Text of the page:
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Watch: Market Movers Europe, Oct 16-20: Defining discussions expected at Oil & Money conference

Industry leaders will gather on Tuesday for the Oil & Money conference in London. The event features OPEC secretary general Mohammad Barkindo and the heads of oil majors.


Discussions will be closely watched by the petrochemicals industry, which has enjoyed relative stability following the turmoil after Hurricane Harvey. But is Trump set to shake up the industry once more?


Politics will also be in focus in the European power market, with participants looking for signs of future energy policy direction.


Meanwhile, traders in the carbon market await a date for further negotiations. Another key event this week is the World Steel Association's annual meeting in Brussels, where top executives from major global steel producers convene this week.


Join our conversations on Twitter - use #PlattsMM and connect with us.

View Full Transcript

Video Transcript


In this week’s highlights: Defining discussions expected at the Oil & Money conference in London and the World Steel Association’s annual meeting in Brussels; European power players seek policy direction; and the EU carbon market reform deal suffers a delay.


Industry leaders will gather on Tuesday for the Oil & Money conference in London. The event features OPEC secretary general Mohammed Barkindo and the heads of oil majors. A senior Iranian trade official will be pressed for his views on US President Trump’s decision to decertify the Iran nuclear deal.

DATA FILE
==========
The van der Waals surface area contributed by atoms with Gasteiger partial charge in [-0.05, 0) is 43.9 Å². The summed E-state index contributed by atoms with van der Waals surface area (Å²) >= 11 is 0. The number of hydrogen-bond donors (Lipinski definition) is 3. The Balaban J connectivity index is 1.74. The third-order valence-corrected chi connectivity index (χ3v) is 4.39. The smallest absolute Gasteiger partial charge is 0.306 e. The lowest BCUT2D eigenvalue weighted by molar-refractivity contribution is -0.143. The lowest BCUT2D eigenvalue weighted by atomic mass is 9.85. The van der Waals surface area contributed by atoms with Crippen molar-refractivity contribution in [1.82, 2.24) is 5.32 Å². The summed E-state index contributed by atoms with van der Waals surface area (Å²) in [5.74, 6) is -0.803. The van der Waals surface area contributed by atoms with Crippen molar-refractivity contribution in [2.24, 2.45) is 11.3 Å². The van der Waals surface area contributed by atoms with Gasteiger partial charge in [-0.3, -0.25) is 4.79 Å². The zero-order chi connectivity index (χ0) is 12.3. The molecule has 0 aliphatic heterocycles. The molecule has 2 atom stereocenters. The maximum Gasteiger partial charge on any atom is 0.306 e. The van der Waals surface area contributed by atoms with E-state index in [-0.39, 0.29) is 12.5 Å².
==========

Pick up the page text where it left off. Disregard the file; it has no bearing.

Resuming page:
Discussions will be closely watched by the petrochemicals industry, which has enjoyed relative stability following the turmoil after Hurricane Harvey. But is Trump set to shake up the industry once more?


Our social media question this week is: How will President Trump’s stance on Iran affect the crude oil and petrochemicals markets? Tweet us your predictions using the hashtag #PlattsMM.


Politics will also be in focus in the European power market, with participants looking for signs of future energy policy direction. Most notably, a new government is close to formation in the Netherlands, with the new coalition party announcing ambitious energy and climate goals. This includes the introduction of a carbon tax as well as banning coal plants and combustion car sales by 2030. And that’s without the Green Party even being in the coalition.


Also in Europe, traders in the carbon market are awaiting a date for further negotiations after marathon talks between officials from the EU Parliament and Council last Thursday failed to reach a deal on a proposed market overhaul for the period after 2020.


As you can see here, carbon allowance prices had previously strengthened in anticipation of a deal. The reforms include significant supply-tightening measures that are likely to drive prices even higher over the long term.


Another key event this week is the World Steel Association’s annual meeting in Brussels, where top executives from major global steel producers convene this week.


The event, which also marks World Steel’s 50th anniversary, will see industry leaders focus on themes including industry consolidation in Europe, China’s capacity cutbacks and the impact of continuing trade litigation on the continent and abroad. World Steel officials will also release the group’s short-range outlook for global steel production and demand.


Thanks for kicking off your Monday with us and have a great week ahead.